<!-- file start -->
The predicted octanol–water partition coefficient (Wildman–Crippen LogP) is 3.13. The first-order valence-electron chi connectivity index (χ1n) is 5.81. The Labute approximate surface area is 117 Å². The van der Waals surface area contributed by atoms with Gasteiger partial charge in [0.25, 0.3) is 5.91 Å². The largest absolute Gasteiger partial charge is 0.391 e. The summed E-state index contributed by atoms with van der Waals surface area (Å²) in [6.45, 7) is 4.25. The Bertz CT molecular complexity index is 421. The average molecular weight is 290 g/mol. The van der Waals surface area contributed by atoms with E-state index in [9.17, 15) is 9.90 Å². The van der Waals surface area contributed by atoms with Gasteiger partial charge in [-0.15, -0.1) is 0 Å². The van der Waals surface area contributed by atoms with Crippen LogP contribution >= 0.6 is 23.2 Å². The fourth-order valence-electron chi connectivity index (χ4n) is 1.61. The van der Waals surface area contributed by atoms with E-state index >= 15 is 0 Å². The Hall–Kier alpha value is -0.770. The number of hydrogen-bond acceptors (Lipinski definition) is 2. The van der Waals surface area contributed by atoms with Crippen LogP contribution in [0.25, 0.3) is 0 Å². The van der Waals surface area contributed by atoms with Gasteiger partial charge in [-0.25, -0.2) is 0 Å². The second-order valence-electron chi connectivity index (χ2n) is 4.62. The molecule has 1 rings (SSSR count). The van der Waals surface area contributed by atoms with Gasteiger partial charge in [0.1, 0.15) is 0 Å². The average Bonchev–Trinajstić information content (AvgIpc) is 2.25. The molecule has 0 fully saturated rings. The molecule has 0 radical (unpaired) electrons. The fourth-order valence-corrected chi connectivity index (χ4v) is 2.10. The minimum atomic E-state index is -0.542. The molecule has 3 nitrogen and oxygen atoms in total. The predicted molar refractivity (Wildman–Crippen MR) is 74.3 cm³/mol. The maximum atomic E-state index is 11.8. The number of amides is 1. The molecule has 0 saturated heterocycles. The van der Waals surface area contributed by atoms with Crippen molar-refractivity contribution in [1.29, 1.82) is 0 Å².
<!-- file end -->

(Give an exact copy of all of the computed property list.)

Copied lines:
The predicted octanol–water partition coefficient (Wildman–Crippen LogP) is 3.13. The first-order valence-electron chi connectivity index (χ1n) is 5.81. The Labute approximate surface area is 117 Å². The van der Waals surface area contributed by atoms with Gasteiger partial charge in [0.25, 0.3) is 5.91 Å². The largest absolute Gasteiger partial charge is 0.391 e. The summed E-state index contributed by atoms with van der Waals surface area (Å²) in [6.45, 7) is 4.25. The Bertz CT molecular complexity index is 421. The average molecular weight is 290 g/mol. The van der Waals surface area contributed by atoms with E-state index in [9.17, 15) is 9.90 Å². The van der Waals surface area contributed by atoms with Gasteiger partial charge in [-0.15, -0.1) is 0 Å². The van der Waals surface area contributed by atoms with Crippen LogP contribution >= 0.6 is 23.2 Å². The fourth-order valence-electron chi connectivity index (χ4n) is 1.61. The van der Waals surface area contributed by atoms with E-state index >= 15 is 0 Å². The Hall–Kier alpha value is -0.770. The number of hydrogen-bond acceptors (Lipinski definition) is 2. The van der Waals surface area contributed by atoms with Crippen LogP contribution in [0.25, 0.3) is 0 Å². The van der Waals surface area contributed by atoms with Gasteiger partial charge in [-0.25, -0.2) is 0 Å². The second-order valence-electron chi connectivity index (χ2n) is 4.62. The molecule has 1 rings (SSSR count). The van der Waals surface area contributed by atoms with Gasteiger partial charge in [0.1, 0.15) is 0 Å². The average Bonchev–Trinajstić information content (AvgIpc) is 2.25. The molecule has 0 fully saturated rings. The molecule has 0 radical (unpaired) electrons. The fourth-order valence-corrected chi connectivity index (χ4v) is 2.10. The minimum atomic E-state index is -0.542. The molecule has 3 nitrogen and oxygen atoms in total. The predicted molar refractivity (Wildman–Crippen MR) is 74.3 cm³/mol. The maximum atomic E-state index is 11.8. The number of amides is 1. The molecule has 0 saturated heterocycles. The van der Waals surface area contributed by atoms with Crippen molar-refractivity contribution in [1.29, 1.82) is 0 Å².